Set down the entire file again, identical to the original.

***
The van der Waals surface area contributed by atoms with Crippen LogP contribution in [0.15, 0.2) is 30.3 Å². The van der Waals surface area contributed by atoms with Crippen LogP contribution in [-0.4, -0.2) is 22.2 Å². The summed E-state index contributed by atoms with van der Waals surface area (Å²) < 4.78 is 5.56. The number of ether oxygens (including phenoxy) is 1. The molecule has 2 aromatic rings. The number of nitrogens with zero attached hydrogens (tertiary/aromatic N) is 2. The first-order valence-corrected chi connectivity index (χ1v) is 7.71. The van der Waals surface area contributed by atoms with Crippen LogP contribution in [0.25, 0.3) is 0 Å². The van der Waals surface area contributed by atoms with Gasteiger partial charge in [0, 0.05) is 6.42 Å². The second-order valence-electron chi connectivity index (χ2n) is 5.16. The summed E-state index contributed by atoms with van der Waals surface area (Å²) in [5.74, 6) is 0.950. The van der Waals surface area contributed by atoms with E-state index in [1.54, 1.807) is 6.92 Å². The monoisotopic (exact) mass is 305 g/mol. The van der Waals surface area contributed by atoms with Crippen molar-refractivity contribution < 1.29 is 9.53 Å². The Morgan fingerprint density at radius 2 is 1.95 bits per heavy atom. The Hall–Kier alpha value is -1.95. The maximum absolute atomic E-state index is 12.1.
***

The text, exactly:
The van der Waals surface area contributed by atoms with Crippen LogP contribution in [0.15, 0.2) is 30.3 Å². The van der Waals surface area contributed by atoms with Crippen LogP contribution in [-0.4, -0.2) is 22.2 Å². The summed E-state index contributed by atoms with van der Waals surface area (Å²) < 4.78 is 5.56. The number of ether oxygens (including phenoxy) is 1. The molecule has 2 aromatic rings. The number of nitrogens with zero attached hydrogens (tertiary/aromatic N) is 2. The first-order valence-corrected chi connectivity index (χ1v) is 7.71. The van der Waals surface area contributed by atoms with Crippen LogP contribution in [0.25, 0.3) is 0 Å². The van der Waals surface area contributed by atoms with Gasteiger partial charge in [0, 0.05) is 6.42 Å². The second-order valence-electron chi connectivity index (χ2n) is 5.16. The summed E-state index contributed by atoms with van der Waals surface area (Å²) in [5.74, 6) is 0.950. The van der Waals surface area contributed by atoms with E-state index in [1.54, 1.807) is 6.92 Å². The monoisotopic (exact) mass is 305 g/mol. The van der Waals surface area contributed by atoms with Crippen molar-refractivity contribution < 1.29 is 9.53 Å². The Morgan fingerprint density at radius 2 is 1.95 bits per heavy atom. The Hall–Kier alpha value is -1.95. The maximum absolute atomic E-state index is 12.1.